The police can be much more vigilant in some EU countries, and some officials do not look kindly on foreign motorists. In Greece, police can confiscate the number plates of illegally parked vehicles and, although they are supposed to only do this to vehicles that have been registered in Greece, they will do it to tourists. In Portugal, foreign drivers under the age of 18 may encounter problems with the police even though the minimum driving age is 17. Also, Portuguese police carry ATM-like technology in their cars for on-the-spot fines. If a toursit refuses to pay the fine or a deposit, the police can confiscate their driving license, registration documents and even vehicle.
Most EU countries look down on speeding and drink driving. Italy has very heavy fines for speeding, and the charges are increased by a third if drivers are caught between the hours of 2200 and 0700. In France, extreme speeding can result in on the spot license confiscation and arrest.
In Norway and Sweden, random breathalyser tests are carried out on drivers and the blood alcohol level is a low 0.02 per cent. In Portugal and Turkey the level is 0.05, but if you are towing a trailer or caravan it is nil per cent. In Germany, Greece and Ireland, the blood alcohol level is also 0.05, but for drivers under the age of 21 or drivers who have had their license for less than 2 years it is nil per cent. Tourists driving in France should be advised that from 1st July 2012, all drivers and motorcyclists have to carry a certified, sealed breathalyser. Failure to carry one will result in a 11 Euro fine.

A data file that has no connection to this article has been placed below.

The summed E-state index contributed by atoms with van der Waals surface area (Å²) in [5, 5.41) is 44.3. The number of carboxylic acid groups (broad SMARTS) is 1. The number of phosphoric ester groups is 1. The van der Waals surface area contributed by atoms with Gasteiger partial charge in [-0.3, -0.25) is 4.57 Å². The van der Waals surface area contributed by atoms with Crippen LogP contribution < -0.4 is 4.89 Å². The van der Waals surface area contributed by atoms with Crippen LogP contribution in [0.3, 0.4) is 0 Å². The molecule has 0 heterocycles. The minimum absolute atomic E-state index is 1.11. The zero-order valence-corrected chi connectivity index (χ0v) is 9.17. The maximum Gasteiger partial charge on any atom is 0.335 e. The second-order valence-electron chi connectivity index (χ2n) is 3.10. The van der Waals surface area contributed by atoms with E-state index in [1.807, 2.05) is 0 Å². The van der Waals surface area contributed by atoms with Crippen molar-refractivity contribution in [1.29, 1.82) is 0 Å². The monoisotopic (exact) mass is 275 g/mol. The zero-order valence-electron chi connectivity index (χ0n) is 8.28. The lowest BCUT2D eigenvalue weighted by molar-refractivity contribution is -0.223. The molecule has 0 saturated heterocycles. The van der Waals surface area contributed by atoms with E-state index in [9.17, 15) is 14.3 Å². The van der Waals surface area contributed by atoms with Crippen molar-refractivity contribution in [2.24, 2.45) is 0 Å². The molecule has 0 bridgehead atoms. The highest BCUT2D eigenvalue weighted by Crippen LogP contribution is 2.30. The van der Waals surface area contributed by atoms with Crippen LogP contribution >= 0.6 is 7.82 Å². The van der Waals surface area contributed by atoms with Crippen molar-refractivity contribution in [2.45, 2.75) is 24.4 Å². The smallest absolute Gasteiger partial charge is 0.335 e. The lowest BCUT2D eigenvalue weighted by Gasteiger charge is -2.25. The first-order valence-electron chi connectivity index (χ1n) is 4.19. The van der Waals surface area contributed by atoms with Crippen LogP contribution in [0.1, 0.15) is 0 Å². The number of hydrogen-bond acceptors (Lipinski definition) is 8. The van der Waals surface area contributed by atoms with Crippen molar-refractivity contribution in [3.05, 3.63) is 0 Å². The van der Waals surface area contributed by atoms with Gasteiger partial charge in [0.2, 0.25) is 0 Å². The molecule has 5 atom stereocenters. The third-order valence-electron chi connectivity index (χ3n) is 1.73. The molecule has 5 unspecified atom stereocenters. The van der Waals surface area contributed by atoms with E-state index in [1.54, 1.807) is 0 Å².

Radar and speed camera detectors, even in GPS systems, are prohibited in Italy, France, Germany, Portugal, Denmark, Sweden and Ireland. Some EU countries require vehicles to carry equipment in case of a breakdown. Italy advises drivers to carry a warning triangle and first aid kit, but in Greece and Turkey it is compulsory to carry these items as well as a fire extinguisher. In Denmark, Norway and Ireland it also compulsory to carry a warning triangle when driving, and in Portugal it is compulsory to carry photographic proof of identity at all times, as well as a reflective jacket.